There's simply not a lot of positives to take away from a game like that last night. Mitchell Boggs was starting his 4th game so I'm reluctant to label this as pure nerves -- and having watched him pitch the problems were obvious.
When Boggs was up in the zone he was still in the heart of it. If he wants to move up and down the ladder he needs to be throwing the ball higher outside the zone. His curveball was sloppy last night. He never seemed to get a good feel for the pitch even as the night went on. There were a couple infield "hits" where the ball would ricochet off Boggs and he couldn't quite field it cleanly. There's a degree of bad luck to those but it's still an area that he could improve on. If there's one thing I'd like to see him improve though it's throwing strikes. Of the 108 pitches, only 58 of them were strikes. That number simply has to go up if he wants to make it in the bigs.
I remember about a month ago when I was driving to a site visit for work listening to Dave Dunan be interviewed on 1380AM by Tim McKernan, Jim Hayes and Doug Vaughn (easily my favorite radio program in STL). They asked Duncan about Boggs and he was very candid in his response. He said that Boggs wasn't really ready to pitch in the major leagues. His fastball was good enough but the offspeed and breaking pitches need work. Some people may have bristled at this but Duncan was and is right.
There's a distinction to be made though even if you accept that Boggs isn't a finished product. Boggs has the ability to be to throw an excellent game. His natural stuff is major league caliber. Another, more experienced pitcher may be a finished product but that doesn't make him an inherently better option than Boggs. There's going to be bumps along the way but this is all part of building a team via the farm system. The Mets watched Mike Pelfrey pitch a pretty darn good game last night despite the fact that he's been a rollercoaster of a pitcher the last few years. Patience is a virtue in these kinds of situations.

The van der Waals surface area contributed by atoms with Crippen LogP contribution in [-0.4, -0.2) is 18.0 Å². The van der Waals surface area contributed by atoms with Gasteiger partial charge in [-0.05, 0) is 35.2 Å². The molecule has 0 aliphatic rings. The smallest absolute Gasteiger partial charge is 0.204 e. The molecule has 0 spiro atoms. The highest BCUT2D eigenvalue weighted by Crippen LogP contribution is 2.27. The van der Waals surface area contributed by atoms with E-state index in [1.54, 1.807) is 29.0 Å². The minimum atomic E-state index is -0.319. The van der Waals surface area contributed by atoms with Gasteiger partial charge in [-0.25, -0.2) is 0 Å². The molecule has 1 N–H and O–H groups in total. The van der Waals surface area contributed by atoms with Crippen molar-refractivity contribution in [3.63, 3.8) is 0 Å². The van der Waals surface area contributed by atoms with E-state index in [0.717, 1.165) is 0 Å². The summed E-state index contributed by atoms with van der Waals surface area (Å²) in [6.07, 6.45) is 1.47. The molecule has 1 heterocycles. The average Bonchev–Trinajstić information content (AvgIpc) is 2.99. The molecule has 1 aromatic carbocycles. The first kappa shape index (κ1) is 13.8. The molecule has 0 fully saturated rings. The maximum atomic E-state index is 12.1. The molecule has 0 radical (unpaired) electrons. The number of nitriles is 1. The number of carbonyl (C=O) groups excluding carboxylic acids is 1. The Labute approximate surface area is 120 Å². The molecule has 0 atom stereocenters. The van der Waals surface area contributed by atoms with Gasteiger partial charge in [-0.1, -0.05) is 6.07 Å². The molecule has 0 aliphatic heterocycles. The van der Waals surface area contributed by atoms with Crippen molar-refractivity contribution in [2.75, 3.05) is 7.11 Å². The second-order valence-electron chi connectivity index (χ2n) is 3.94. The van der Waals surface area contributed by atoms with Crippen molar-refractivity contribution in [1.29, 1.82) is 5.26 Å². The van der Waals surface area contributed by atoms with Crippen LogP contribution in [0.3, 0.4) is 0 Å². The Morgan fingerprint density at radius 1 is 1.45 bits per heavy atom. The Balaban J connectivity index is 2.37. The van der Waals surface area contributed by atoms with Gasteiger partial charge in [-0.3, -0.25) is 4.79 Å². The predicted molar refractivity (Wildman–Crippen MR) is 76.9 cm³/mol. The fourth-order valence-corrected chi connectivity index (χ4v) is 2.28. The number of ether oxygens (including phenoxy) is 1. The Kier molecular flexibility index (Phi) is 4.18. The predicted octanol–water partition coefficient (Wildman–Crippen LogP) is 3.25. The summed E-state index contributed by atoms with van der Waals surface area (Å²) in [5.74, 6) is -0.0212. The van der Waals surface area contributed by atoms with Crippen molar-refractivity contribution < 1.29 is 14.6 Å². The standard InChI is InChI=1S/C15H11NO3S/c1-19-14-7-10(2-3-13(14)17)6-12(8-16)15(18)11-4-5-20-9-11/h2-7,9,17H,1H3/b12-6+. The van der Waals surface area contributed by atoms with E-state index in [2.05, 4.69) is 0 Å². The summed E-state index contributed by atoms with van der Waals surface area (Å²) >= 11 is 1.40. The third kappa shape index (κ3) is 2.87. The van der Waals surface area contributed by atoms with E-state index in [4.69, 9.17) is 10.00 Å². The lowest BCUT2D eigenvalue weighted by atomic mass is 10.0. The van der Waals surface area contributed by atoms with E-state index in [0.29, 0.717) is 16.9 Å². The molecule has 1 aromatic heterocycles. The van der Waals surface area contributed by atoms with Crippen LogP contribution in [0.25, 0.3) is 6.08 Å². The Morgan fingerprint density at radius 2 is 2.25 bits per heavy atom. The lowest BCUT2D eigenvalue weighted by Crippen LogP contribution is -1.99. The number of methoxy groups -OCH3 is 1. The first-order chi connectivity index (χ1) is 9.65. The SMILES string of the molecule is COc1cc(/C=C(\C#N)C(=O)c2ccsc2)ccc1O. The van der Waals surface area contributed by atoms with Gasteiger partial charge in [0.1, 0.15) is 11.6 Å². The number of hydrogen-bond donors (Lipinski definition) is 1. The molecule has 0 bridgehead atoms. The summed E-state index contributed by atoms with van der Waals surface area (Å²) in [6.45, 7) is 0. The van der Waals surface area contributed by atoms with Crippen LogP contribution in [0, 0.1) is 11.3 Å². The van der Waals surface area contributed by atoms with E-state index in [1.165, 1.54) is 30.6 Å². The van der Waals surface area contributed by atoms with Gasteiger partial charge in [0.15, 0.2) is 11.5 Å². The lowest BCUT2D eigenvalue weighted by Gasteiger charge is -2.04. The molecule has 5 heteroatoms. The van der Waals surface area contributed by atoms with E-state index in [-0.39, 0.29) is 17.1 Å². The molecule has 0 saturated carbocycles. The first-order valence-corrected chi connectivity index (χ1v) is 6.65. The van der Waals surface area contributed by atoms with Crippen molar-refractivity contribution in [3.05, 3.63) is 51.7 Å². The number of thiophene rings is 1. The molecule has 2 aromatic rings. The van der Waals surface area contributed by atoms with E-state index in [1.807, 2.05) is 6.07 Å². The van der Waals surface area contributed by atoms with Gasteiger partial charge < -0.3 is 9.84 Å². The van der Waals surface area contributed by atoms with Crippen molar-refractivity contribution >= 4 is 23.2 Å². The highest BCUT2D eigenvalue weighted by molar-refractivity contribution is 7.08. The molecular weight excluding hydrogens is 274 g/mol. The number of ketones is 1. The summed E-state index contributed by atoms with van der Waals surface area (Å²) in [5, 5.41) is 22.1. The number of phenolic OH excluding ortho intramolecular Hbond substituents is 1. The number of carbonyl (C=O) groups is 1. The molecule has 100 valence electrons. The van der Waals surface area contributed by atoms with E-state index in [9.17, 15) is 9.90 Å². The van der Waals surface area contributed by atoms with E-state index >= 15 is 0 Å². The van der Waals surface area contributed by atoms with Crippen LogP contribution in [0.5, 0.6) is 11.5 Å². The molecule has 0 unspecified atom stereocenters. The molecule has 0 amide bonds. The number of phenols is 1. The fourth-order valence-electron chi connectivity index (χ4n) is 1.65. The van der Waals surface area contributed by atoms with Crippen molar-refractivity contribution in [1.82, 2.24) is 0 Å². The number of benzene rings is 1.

Before I let you go to watch fireworks and eat some BBQ, I've also got some questions about the handling of the pitching staff last night. Boggs labored through 6 innings allowing 10 hits and walking 6 guys. He obviously wasn't getting it done from the get go last night. Call it taking one for the team or whatever but Tony continued to send him out there to rack up 108 pitches. That's not a high count in and of itself but there were several times I questioned whether Boggs should have been pulled. It's a judgment call that I'm willing to give to Tony even if I wouldn't have made the same decision.
With 3 innings left, TLR turned to Villone in the 7th. Villone hadn't pitched since the 1st game of the series and the week prior to that hadn't seem much action after throwing 66 pitches against the Phillies. I'm still not sure why Villone was the go to guy here. If ever there was a low leverage situation to let Mulder and Isringhausen pitch in, I'd think it would be when you are down by 10. Villone's the only lefty we've seen all year that's been even marginally successful but he's tossed into these mop-up type roles to just absorb pitches. I don't get it and I think it's an ineffectual use of him as a pitcher especially when there are so many question marks remaining in the pen.
In any event, that series is over with the Mets as we split the 4 game homestand. Make no mistake, the Mets are still a dangerous team despite their first half struggles. Of course, the Cardinals will be facing the best team in the NL and perhaps all of baseball tonight as they open a series with the Cubs. The Cubs lead us by 2.5 games and are, in honesty, the better team [spits on ground]. That said, they're certainly beatable and Zambrano is starting his first game since landing on the DL. If the Cards can take 2 of 3, there's some ground that can be made up and with any luck, the Brewers bullpen will continue to blow games on a regular basis to give us some breathing room.
Have a Happy 4th of July!